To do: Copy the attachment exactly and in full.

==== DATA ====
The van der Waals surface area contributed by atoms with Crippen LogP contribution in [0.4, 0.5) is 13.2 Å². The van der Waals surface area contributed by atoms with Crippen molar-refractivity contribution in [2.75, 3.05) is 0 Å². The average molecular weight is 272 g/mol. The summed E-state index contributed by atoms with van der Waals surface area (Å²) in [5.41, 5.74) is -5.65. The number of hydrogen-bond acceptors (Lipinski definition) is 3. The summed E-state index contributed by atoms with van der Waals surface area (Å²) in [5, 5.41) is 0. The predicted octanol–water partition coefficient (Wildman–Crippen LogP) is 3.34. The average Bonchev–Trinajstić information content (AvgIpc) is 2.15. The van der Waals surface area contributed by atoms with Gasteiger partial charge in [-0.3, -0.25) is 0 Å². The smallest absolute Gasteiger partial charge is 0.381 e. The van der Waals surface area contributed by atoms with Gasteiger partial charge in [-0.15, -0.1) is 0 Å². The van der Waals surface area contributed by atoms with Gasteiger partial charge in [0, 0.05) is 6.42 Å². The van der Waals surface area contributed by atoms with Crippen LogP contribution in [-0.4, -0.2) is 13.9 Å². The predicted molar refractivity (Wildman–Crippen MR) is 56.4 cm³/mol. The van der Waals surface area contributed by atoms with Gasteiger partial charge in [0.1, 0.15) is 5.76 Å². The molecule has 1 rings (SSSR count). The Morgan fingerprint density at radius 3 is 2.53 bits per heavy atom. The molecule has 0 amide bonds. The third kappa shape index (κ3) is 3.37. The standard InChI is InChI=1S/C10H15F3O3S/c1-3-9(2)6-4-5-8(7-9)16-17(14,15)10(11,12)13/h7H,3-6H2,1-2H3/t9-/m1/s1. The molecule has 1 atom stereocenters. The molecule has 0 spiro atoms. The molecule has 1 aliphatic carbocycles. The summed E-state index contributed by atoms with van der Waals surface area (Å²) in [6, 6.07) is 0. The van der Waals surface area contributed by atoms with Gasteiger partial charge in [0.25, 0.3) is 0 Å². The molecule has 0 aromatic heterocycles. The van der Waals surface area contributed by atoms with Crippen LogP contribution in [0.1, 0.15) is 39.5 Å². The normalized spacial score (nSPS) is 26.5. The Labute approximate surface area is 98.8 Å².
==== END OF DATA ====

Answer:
The van der Waals surface area contributed by atoms with Crippen LogP contribution in [0.4, 0.5) is 13.2 Å². The van der Waals surface area contributed by atoms with Crippen molar-refractivity contribution in [2.75, 3.05) is 0 Å². The average molecular weight is 272 g/mol. The summed E-state index contributed by atoms with van der Waals surface area (Å²) in [5.41, 5.74) is -5.65. The number of hydrogen-bond acceptors (Lipinski definition) is 3. The summed E-state index contributed by atoms with van der Waals surface area (Å²) in [5, 5.41) is 0. The predicted octanol–water partition coefficient (Wildman–Crippen LogP) is 3.34. The average Bonchev–Trinajstić information content (AvgIpc) is 2.15. The van der Waals surface area contributed by atoms with Gasteiger partial charge in [-0.3, -0.25) is 0 Å². The smallest absolute Gasteiger partial charge is 0.381 e. The van der Waals surface area contributed by atoms with Gasteiger partial charge in [-0.15, -0.1) is 0 Å². The van der Waals surface area contributed by atoms with Gasteiger partial charge in [0, 0.05) is 6.42 Å². The van der Waals surface area contributed by atoms with Crippen LogP contribution in [-0.4, -0.2) is 13.9 Å². The predicted molar refractivity (Wildman–Crippen MR) is 56.4 cm³/mol. The van der Waals surface area contributed by atoms with Gasteiger partial charge in [0.1, 0.15) is 5.76 Å². The molecule has 1 rings (SSSR count). The Morgan fingerprint density at radius 3 is 2.53 bits per heavy atom. The molecule has 0 amide bonds. The third kappa shape index (κ3) is 3.37. The standard InChI is InChI=1S/C10H15F3O3S/c1-3-9(2)6-4-5-8(7-9)16-17(14,15)10(11,12)13/h7H,3-6H2,1-2H3/t9-/m1/s1. The molecule has 1 atom stereocenters. The molecule has 0 spiro atoms. The molecule has 1 aliphatic carbocycles. The summed E-state index contributed by atoms with van der Waals surface area (Å²) in [6, 6.07) is 0. The van der Waals surface area contributed by atoms with Gasteiger partial charge in [0.25, 0.3) is 0 Å². The molecule has 0 aromatic heterocycles. The van der Waals surface area contributed by atoms with Crippen LogP contribution in [0.1, 0.15) is 39.5 Å². The normalized spacial score (nSPS) is 26.5. The Labute approximate surface area is 98.8 Å².